As of 2018, the Republic of Kenya had a total population of around 51 million people with a growth rate of 2.6 percent. About 25 percent of the nation’s population lives in urban areas and major cities while the majority of Kenyans live in rural and sub-urban areas. Because of this, one would assume agriculture would provide a steady income for most families, but the agricultural sector in Kenya hosts a variety of challenges.
Kenya’s Employment Challenges
While agriculture does contribute one-third of the nation’s GDP, many issues prevent farmers from turning a decent profit. Aside from the fact that only 9.5 percent of Kenya’s total land area is arable, many Kenyans simply lack the monetary resources to expand their businesses. In fact, Oxford University’s poverty index finds that around 50 percent of Kenyans live below the poverty line.
Rural Kenyans, like citizens of many other African countries, rely on subsistence farming—meaning they farm just to feed themselves and their families. In times of crop failure, even simply feeding one’s household can be a challenge, much less producing viable crops to sell. In spite of this, Kenya’s entrepreneurial middle-class keeps growing, and many nonprofits and aid assistance programs are jumping at the chance to see that that growth continues.
Feed the Future in Kenya
One such organization is USAID’s Feed the Future program; the Feed the Future initiative, as described on their website, “brings together partners from across various sectors and the U.S. Government to use each of our unique skills and insights in a targeted, coordinated way to help countries that are ripe for transformation change the way in the way their food systems work.”
Nkamathi Farm Products
An example of how Feed the Future in Kenya has positively impacted the nation’s population can be found in the success of Nkamanthi Farm Products. The founder of the company, Lydia Kanyika, saw how poverty and low education limited opportunities for young people in her community to find meaningful work. Hoping to create positive change in her world, she applied to and won a Feed the Future business development grant. The grant is awarded to select businesses based on four key elements: their marketing plans, ability to create markets, ability to generate employment opportunities and their ability to increase productivity along the livestock value chain in Northern Kenya.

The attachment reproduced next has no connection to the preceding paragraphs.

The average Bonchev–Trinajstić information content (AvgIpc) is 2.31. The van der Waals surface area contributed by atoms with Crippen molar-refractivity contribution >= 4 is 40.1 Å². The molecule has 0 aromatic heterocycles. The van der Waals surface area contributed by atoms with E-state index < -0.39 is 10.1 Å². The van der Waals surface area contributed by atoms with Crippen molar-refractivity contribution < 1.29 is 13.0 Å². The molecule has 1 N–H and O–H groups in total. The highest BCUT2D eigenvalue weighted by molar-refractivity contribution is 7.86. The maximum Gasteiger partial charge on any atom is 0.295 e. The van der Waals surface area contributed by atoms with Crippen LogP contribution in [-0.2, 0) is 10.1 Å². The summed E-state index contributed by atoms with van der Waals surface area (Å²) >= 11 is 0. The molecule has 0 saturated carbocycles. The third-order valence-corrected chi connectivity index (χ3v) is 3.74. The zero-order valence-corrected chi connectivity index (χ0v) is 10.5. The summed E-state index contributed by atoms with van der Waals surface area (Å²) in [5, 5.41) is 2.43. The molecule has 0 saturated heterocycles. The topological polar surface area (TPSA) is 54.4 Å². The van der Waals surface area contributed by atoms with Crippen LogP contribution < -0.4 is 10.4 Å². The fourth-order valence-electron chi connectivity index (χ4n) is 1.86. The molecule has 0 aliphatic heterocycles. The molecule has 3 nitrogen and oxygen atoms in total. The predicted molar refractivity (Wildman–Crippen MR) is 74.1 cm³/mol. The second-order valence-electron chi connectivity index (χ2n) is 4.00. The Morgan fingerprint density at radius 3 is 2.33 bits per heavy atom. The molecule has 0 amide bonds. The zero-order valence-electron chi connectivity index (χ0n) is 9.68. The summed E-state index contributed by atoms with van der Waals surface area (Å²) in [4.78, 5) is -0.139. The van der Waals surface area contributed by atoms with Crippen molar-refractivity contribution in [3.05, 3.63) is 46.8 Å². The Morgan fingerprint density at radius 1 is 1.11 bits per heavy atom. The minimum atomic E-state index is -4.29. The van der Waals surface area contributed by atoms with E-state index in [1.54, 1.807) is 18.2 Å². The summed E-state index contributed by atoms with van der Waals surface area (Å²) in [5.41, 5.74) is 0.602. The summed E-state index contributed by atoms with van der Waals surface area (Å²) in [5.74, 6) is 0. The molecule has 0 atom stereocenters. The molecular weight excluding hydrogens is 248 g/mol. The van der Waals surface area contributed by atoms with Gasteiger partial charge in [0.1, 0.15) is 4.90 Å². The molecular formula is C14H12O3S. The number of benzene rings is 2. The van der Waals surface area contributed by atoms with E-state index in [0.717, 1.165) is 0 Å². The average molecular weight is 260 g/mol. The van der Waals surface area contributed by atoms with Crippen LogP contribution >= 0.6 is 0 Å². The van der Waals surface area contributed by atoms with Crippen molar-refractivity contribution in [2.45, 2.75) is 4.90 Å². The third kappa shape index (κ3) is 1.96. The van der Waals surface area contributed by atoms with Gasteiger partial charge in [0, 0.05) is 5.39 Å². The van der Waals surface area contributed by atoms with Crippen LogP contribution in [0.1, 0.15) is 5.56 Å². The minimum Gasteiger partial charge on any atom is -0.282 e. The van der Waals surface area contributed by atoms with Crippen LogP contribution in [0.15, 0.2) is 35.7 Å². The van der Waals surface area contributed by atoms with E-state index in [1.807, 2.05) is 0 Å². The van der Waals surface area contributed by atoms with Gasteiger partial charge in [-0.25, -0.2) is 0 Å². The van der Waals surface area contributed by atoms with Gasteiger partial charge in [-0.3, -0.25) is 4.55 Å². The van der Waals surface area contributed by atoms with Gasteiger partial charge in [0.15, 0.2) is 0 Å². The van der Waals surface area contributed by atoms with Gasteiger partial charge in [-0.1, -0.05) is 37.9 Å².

Kanyika used her grant to expand her small business by upgrading her wooden chicken house to a modernized coop. This simple change has not only allowed her to increase the number of chickens she kept from 300 to 2,500 but also grow her farm’s production by 243 percent. Perhaps most amazing of all is how contagious her success was on her community.
The Ripple Effects
Through the expansion of her company, Kanyika has mentored more than 50 young Kenyans and provided them with employment opportunities that help them support their families. One of her employees, Martin Mwenda, gladly shared his business success with representatives from Feed the Future in Kenya. When he first began earning income from distributing eggs from Kanyika’s chickens, he told the project that he only sold five cartons of eggs each day. As Nkamanthi Farm Products grew, so did his clientele; he now sells 25 cartons daily, which provides him with a steady and consistent revenue.
“I want to expand the egg business,” he told Feed the Future. “I will then use the business to create employment opportunities for fellow youth, especially those who have migrated from rural areas to Isiolo town to make ends meet, like I did.”
The Future of Agriculture
While Kenya’s middle class continues to struggle for more open markets and trade, investment and financial freedoms, aid programs like Feed the Future are slowly but surely helping Kenyans expand their personal businesses, which in turn spreads more employment opportunities across the country.
– Haley Hiday